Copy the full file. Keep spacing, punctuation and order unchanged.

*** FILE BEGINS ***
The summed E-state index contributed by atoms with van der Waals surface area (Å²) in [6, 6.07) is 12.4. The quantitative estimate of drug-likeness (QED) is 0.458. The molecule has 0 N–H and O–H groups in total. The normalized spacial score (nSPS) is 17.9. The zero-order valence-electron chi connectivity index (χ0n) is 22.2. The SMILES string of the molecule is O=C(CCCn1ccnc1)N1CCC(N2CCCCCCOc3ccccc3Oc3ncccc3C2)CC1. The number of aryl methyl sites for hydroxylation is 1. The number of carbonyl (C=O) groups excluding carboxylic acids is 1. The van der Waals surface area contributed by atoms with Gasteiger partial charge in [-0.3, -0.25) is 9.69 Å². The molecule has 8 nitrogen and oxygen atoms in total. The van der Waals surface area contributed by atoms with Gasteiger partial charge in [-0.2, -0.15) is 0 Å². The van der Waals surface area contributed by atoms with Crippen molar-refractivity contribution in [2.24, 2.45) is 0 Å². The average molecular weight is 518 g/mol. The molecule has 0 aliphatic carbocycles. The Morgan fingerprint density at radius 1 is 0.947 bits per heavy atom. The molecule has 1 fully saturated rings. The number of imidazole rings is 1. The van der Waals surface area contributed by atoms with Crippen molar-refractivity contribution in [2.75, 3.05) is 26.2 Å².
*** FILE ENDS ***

The summed E-state index contributed by atoms with van der Waals surface area (Å²) in [6, 6.07) is 12.4. The quantitative estimate of drug-likeness (QED) is 0.458. The molecule has 0 N–H and O–H groups in total. The normalized spacial score (nSPS) is 17.9. The zero-order valence-electron chi connectivity index (χ0n) is 22.2. The SMILES string of the molecule is O=C(CCCn1ccnc1)N1CCC(N2CCCCCCOc3ccccc3Oc3ncccc3C2)CC1. The number of aryl methyl sites for hydroxylation is 1. The number of carbonyl (C=O) groups excluding carboxylic acids is 1. The van der Waals surface area contributed by atoms with Gasteiger partial charge in [-0.3, -0.25) is 9.69 Å². The molecule has 8 nitrogen and oxygen atoms in total. The van der Waals surface area contributed by atoms with Gasteiger partial charge in [-0.2, -0.15) is 0 Å². The van der Waals surface area contributed by atoms with Crippen molar-refractivity contribution in [2.24, 2.45) is 0 Å². The average molecular weight is 518 g/mol. The molecule has 0 aliphatic carbocycles. The Morgan fingerprint density at radius 1 is 0.947 bits per heavy atom. The molecule has 1 fully saturated rings. The number of imidazole rings is 1. The van der Waals surface area contributed by atoms with Crippen molar-refractivity contribution in [2.75, 3.05) is 26.2 Å².